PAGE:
Force on Current Carrying Conductor Placed in a Magnetic Field
When current flows through a conductor, magnetic field is produced around it. The direction of this field (B) depends upon the direction of flow of electric current (I). Similarly when an electrical conductor is placed in a magnetic field, a force acts upon it.
The direction of this force always perpendicular to both direction of current and direction of magnetic field and the direction of the flow of current are both perpendicular to the direction of the magnetic field. If the current flowing through the conductor is increased then the force also increases. This force acting on a current conducting wire was discovered by the great scientist Michael Faraday. This principle is used in electric motors.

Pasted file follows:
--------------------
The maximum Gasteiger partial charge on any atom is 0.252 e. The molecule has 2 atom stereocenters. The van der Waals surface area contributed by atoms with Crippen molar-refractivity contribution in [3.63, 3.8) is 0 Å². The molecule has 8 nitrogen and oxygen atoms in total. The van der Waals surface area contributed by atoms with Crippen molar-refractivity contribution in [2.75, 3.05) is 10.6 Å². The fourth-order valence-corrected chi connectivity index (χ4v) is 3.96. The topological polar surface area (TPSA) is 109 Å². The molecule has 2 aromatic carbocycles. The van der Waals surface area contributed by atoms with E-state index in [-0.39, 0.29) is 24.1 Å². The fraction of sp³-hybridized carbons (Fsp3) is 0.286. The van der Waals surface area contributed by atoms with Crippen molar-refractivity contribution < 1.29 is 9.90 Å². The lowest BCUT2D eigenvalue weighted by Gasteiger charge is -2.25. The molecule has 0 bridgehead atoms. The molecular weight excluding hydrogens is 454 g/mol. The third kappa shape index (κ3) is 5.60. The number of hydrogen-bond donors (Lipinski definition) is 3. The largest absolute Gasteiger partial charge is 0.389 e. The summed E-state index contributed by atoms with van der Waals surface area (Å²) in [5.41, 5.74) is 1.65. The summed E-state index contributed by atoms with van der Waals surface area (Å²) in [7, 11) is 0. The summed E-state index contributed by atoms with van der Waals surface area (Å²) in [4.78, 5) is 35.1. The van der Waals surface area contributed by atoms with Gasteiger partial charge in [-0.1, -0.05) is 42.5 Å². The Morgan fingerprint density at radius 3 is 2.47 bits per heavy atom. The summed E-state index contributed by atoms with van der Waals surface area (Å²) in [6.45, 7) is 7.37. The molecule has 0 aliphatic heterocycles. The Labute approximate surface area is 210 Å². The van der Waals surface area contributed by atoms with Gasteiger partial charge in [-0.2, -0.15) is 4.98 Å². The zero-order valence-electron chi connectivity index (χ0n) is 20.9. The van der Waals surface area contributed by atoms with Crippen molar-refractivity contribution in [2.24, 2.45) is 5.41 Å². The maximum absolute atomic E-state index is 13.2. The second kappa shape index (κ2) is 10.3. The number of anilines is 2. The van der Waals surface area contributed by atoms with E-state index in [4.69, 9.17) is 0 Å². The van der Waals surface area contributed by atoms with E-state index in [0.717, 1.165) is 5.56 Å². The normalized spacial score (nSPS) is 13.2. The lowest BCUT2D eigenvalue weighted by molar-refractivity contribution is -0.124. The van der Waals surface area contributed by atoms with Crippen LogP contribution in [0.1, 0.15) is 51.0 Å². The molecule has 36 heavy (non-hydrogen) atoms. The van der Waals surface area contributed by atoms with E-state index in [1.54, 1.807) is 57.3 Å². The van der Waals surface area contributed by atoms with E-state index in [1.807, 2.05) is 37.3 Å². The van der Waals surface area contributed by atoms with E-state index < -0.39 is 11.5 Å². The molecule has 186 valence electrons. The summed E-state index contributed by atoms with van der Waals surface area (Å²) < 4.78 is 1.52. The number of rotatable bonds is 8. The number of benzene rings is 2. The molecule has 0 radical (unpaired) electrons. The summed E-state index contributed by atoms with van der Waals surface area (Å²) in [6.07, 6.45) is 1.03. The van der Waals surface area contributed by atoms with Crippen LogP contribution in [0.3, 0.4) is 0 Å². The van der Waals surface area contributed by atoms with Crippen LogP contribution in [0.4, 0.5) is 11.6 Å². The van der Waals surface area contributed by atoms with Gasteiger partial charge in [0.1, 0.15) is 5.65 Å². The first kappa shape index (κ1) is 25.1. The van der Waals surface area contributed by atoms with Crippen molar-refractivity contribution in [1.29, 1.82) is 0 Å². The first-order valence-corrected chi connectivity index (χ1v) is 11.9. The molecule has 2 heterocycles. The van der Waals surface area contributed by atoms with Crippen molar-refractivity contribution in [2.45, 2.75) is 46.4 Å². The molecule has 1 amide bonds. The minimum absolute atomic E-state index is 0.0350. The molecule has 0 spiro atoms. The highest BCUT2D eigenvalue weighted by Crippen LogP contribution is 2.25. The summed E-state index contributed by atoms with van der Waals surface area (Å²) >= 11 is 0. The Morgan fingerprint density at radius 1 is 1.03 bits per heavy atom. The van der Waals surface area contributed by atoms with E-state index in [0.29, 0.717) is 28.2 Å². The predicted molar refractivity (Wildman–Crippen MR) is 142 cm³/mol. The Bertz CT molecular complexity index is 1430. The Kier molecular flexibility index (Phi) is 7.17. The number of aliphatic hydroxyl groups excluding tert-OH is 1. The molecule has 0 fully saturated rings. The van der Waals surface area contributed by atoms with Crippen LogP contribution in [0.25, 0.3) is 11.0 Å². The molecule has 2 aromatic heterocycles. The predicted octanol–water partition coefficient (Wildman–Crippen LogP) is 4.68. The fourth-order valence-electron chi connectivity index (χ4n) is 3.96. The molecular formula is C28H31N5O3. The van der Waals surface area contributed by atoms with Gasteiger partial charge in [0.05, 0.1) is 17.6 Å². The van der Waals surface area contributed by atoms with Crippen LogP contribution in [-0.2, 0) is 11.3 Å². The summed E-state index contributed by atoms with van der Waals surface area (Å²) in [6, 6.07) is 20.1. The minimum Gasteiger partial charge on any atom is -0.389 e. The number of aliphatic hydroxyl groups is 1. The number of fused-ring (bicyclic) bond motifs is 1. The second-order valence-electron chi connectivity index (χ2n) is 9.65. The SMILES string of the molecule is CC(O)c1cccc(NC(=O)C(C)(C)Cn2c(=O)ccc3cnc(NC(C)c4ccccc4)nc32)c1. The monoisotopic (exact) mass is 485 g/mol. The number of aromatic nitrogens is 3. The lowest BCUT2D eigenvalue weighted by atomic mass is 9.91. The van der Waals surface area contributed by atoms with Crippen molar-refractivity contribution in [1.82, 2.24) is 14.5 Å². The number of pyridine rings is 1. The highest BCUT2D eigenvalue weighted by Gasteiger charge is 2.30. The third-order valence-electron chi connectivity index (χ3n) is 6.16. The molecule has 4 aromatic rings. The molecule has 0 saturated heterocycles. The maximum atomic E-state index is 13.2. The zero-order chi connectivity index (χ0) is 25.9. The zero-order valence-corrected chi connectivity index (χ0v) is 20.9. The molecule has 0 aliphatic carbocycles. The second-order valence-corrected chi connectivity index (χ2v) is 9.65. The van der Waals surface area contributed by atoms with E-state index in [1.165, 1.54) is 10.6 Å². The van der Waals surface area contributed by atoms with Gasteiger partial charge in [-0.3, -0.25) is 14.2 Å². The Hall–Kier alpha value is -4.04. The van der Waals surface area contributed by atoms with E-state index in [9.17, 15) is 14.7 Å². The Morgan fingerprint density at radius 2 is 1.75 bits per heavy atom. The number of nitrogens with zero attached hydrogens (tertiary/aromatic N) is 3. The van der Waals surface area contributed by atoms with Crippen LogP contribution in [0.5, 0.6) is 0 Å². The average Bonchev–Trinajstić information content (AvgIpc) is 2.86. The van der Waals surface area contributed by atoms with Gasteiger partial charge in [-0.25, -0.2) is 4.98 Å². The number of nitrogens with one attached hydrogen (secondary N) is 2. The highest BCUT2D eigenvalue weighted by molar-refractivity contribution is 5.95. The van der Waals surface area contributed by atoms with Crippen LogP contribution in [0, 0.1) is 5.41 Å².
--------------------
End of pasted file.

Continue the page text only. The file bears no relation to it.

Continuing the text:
The direction of force acting on a current carrying conductor placed in a magnetic field can be found according to the Flemings left hand rule.
Flemings Left Hand Rule
According to Fleming left hand rule, the direction of force applied to a current carrying wire is perpendicular to both the direction of the current as well as the magnetic field.
It means that, stretch the thumb, the first finger and the middle finger in such a manner that they are perpendicular to each other i.e. the angle between the pairs of fingers is 90°. Then. if the first finger shows the direction of the magnetic field and the middle one the direction of current flow, then the thumb shows the direction of force F acting on the current carrying conductor.
This rule was originated by John Ambrose Fleming in the late 19th century as a simple way of workout the direction in an electric motor or the direction of electric current in an electric generator.